I cannot bear it said the pewter soldier. I have shed pewter tears It is too melancholy Rather let me go to the wars and lose arms and legs It would at least be a change. I cannot bear it longer Now, I know what it is to have a visit from one's old thoughts, with what they may bring with them I have had a visit from mine, and you may be sure it is no pleasant thing in the end I was at last about to jump down from the drawers.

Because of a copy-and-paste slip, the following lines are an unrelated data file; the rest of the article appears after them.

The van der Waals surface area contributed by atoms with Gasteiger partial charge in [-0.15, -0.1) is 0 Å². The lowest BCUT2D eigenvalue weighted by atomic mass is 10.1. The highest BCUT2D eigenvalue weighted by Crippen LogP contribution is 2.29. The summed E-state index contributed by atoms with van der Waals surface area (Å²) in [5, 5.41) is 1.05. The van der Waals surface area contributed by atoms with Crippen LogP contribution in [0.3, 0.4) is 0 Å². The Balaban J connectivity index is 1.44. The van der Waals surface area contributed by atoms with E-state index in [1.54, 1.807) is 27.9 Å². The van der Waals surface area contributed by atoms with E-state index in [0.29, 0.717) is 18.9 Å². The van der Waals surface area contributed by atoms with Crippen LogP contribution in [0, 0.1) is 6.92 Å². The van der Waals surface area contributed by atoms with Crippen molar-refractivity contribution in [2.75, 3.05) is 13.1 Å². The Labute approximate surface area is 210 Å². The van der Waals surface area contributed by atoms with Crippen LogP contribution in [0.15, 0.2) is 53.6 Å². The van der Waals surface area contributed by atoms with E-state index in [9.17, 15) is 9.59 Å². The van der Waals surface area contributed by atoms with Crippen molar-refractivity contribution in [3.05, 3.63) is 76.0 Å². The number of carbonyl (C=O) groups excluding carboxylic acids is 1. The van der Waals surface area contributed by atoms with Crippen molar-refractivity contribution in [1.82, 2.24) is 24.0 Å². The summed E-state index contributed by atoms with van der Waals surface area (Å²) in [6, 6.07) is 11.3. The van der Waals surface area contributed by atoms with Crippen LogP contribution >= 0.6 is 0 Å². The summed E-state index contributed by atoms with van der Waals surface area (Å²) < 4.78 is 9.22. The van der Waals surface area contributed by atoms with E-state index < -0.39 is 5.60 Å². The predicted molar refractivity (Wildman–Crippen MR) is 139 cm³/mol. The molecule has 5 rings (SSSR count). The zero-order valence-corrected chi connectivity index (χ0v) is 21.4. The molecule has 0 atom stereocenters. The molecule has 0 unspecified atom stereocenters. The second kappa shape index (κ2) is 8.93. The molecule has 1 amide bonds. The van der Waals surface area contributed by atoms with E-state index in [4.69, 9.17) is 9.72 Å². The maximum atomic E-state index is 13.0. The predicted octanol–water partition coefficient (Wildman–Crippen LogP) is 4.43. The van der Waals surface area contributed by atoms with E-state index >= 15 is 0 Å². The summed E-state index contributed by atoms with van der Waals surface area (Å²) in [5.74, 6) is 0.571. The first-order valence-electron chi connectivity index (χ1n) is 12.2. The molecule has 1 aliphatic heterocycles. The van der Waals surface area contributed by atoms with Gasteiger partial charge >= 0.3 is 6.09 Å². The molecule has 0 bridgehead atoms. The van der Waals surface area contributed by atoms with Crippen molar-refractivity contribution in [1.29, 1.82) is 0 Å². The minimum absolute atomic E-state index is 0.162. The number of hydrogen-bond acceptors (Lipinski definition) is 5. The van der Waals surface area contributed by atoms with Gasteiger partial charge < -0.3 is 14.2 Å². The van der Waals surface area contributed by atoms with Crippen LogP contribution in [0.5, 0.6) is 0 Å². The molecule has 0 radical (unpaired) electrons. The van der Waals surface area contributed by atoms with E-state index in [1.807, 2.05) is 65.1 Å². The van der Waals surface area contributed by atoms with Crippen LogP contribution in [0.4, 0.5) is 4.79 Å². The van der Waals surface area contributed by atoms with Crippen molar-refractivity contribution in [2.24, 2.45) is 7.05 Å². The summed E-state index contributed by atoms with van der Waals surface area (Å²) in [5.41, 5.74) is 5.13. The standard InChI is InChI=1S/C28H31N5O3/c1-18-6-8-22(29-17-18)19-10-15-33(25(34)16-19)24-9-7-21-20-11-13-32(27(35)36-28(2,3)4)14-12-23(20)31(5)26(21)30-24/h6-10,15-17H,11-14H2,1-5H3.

Thousands of lights were burning on the green branches, and gaily-colored pictures, such as she had seen in the shop-windows, looked down upon her. The little maiden stretched out her hands towards them when--the match went out. The lights of the Christmas tree rose higher and higher, she saw them now as stars in heaven . . .
And the matches gave such a brilliant light that it was brighter than at noon-day never formerly had the grandmother been so beautiful and so tall. She took the little maiden, on her arm, and both flew in brightness and in joy so high, so very high, and then above was neither cold, nor hunger, nor anxiety--they were with God.